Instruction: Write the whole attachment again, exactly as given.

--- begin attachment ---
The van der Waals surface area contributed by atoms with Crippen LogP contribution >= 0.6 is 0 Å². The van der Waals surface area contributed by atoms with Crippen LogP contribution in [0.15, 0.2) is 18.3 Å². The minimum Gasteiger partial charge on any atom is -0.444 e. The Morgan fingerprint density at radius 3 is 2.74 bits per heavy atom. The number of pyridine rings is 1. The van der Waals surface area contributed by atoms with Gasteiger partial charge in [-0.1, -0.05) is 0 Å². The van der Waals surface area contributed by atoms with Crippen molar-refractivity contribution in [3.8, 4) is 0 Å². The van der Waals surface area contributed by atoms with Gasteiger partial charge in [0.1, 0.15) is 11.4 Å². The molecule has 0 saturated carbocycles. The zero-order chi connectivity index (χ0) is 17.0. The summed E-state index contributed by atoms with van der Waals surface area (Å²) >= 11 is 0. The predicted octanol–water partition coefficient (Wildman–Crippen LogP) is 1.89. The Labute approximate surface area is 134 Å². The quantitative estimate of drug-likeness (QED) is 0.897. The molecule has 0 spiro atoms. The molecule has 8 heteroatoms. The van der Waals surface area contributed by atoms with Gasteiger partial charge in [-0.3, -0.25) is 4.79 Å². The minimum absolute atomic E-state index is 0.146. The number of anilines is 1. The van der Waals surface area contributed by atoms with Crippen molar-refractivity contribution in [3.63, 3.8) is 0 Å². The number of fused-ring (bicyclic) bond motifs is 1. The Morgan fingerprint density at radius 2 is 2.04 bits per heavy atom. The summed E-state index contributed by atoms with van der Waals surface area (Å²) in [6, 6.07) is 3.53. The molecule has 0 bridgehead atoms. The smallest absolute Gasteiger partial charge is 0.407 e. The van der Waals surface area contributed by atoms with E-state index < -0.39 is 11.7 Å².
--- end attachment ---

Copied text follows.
The van der Waals surface area contributed by atoms with Crippen LogP contribution >= 0.6 is 0 Å². The van der Waals surface area contributed by atoms with Crippen LogP contribution in [0.15, 0.2) is 18.3 Å². The minimum Gasteiger partial charge on any atom is -0.444 e. The Morgan fingerprint density at radius 3 is 2.74 bits per heavy atom. The number of pyridine rings is 1. The van der Waals surface area contributed by atoms with Gasteiger partial charge in [-0.1, -0.05) is 0 Å². The van der Waals surface area contributed by atoms with Crippen molar-refractivity contribution in [3.8, 4) is 0 Å². The van der Waals surface area contributed by atoms with Gasteiger partial charge in [0.1, 0.15) is 11.4 Å². The molecule has 0 saturated carbocycles. The zero-order chi connectivity index (χ0) is 17.0. The summed E-state index contributed by atoms with van der Waals surface area (Å²) >= 11 is 0. The predicted octanol–water partition coefficient (Wildman–Crippen LogP) is 1.89. The Labute approximate surface area is 134 Å². The quantitative estimate of drug-likeness (QED) is 0.897. The molecule has 0 spiro atoms. The molecule has 8 heteroatoms. The van der Waals surface area contributed by atoms with Gasteiger partial charge in [-0.3, -0.25) is 4.79 Å². The minimum absolute atomic E-state index is 0.146. The number of anilines is 1. The van der Waals surface area contributed by atoms with Crippen molar-refractivity contribution in [3.63, 3.8) is 0 Å². The number of fused-ring (bicyclic) bond motifs is 1. The Morgan fingerprint density at radius 2 is 2.04 bits per heavy atom. The summed E-state index contributed by atoms with van der Waals surface area (Å²) in [6, 6.07) is 3.53. The molecule has 0 bridgehead atoms. The smallest absolute Gasteiger partial charge is 0.407 e. The van der Waals surface area contributed by atoms with E-state index < -0.39 is 11.7 Å².